IMP1, which is almost identical to mouse coding region determinant-binding protein (CRD-BP) [32] and closely related to chicken zip-code binding protein 1(ZBP1), binds directly to and stabilizes oncogenic c-myc and regulates its posttranscriptional expression and translation [33, 34]. In addition to the determination of the localization and translation of β-actin mRNA, orthologs of IMP1 were also reported to regulate the translation of insulin-like growth factor II mRNA [35] and the stabilization of c-myc [33, 36, 37], β-actin [37], and β-TrCP1 mRNAs [37, 38]. A study has indicated that CRD-BP, the ortholog of IMP1, promotes cell proliferation by suppressing apoptosis [39]. Furthermore, CRD-BP positively influenced the ability of metastatic melanoma cells to proliferate and invade in response to hypoxia [40]. In contrast to its prooncogenic properties, a study has shown that the loss of CRD-BP induces leukemia cell proliferation [35] and repression of IMP1 expression leading to the increased proliferation and migration of metastatic breast cancer cells [41]. Studies from different groups all suggested that IMP1 might play an essential role in tumor progression. In the present study, the prevalence of autoantibody against IMP1 was 26.5% (9/34) in ovarian cancer, which was significantly higher than that in normal individuals.

Moreover, P62/IMP2, a cancer-associated antigen, was isolated by immunoscreening a cDNA expression library with autoantibodies from patients with hepatocellular carcinoma (HCC) [23]. It showed a significant homology with members from a family of mRNA binding proteins [24, 33, 34, 42, 43], containing an RNA recognition motif [44, 45] and four hnRNP K homology (KH) domains [46, 47]. Antibodies to p62/IMP2 were found in 21% of patients with HCC but not in the precursor conditions such as chronic hepatitis and liver cirrhosis [23]. Immunohistochemical analysis of HCC tissues showed that, in 33% of patients, cytoplasmic p62/IMP2 staining was significant in all malignant cells in cancer nodules, as in fetal livers, but it was undetectable in adjacent nonmalignant cells and normal adult livers. This might indicate that p62/IMP2 is associated with hyperproliferating cells [48]. In this study, the frequency of autoantibody to p62/IMP2 was 29.4% (10/34), which was significantly higher than that in sera with normal individuals.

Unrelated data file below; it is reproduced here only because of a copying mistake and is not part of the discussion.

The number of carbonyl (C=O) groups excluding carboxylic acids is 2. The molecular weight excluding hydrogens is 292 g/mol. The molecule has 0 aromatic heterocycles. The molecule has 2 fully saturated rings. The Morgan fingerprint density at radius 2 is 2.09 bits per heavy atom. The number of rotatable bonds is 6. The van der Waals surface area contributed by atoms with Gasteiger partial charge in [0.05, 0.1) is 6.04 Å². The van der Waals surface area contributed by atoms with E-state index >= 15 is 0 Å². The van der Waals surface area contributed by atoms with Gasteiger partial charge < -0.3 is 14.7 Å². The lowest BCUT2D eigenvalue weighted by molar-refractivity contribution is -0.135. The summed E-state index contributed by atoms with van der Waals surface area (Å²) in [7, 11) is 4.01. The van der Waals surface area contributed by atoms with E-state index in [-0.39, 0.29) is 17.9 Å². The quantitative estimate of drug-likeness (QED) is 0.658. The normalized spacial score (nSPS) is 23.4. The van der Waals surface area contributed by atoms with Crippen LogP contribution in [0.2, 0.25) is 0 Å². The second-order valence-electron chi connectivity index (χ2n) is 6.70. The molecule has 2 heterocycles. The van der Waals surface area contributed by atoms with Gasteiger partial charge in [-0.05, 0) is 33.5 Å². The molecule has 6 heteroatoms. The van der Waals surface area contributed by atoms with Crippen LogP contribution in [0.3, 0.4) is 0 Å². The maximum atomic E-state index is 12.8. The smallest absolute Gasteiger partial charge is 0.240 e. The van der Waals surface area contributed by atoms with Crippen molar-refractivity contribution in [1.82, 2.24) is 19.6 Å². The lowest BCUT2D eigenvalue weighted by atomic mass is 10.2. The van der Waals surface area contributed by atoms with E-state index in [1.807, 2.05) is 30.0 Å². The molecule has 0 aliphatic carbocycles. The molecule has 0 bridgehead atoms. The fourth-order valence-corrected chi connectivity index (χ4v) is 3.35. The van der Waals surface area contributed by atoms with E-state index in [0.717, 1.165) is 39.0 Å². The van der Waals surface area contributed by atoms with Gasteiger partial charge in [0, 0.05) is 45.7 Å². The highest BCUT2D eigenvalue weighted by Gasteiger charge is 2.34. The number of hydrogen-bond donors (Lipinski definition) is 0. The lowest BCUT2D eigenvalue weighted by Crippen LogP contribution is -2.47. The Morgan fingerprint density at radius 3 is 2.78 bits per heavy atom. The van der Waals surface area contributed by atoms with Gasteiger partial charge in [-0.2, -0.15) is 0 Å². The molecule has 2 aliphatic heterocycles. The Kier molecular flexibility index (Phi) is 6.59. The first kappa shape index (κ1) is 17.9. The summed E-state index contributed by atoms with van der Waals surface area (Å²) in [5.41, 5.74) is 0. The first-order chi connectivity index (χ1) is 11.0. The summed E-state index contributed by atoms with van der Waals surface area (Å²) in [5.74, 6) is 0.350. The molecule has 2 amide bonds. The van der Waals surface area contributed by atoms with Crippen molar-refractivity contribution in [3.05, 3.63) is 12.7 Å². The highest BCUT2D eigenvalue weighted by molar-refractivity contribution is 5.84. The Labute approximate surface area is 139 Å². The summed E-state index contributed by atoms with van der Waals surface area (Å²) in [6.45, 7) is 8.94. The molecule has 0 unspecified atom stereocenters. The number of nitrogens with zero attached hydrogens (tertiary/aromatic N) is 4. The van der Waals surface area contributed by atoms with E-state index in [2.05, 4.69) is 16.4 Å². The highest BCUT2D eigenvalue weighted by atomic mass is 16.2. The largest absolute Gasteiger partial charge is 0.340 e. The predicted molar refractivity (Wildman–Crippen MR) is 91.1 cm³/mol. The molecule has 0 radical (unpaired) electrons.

Antitumor antibodies have also been detected in ovarian cancer [49]. However, relatively few antigens associated with antitumor antibodies in ovarian cancer have been identified compared with those reported for other cancers [50]. CA125 is a serum marker which has been approved to monitor ovarian cancer prognosis. Detection of abnormally elevated CA125 in plasma is correlated with tumor diameter; only 21% of patients has microscopic disease, but >70% with a tumor diameter of 1-2 cm have elevated values [51]. CA125 test alone lacks the specificity necessary for use as a population screening for early stage ovarian cancer. In addition, autoantibodies directed against the epithelial cell adhesion molecule (Ep-CAM), IL-8, type-1 angiotensin II receptor, and MUC1 could increase the sensitivity and specificity of the CA125 biomarker for ovarian cancer detection [5255]. Combination of these cancer-related autoantibodies resulted in increased diagnostic power of the assay suggesting that circulating antibodies could potentially be valuable diagnostic markers. Further research is underway to analyze the role of multiple circulating antibodies for early detection and prognosis of ovarian cancer.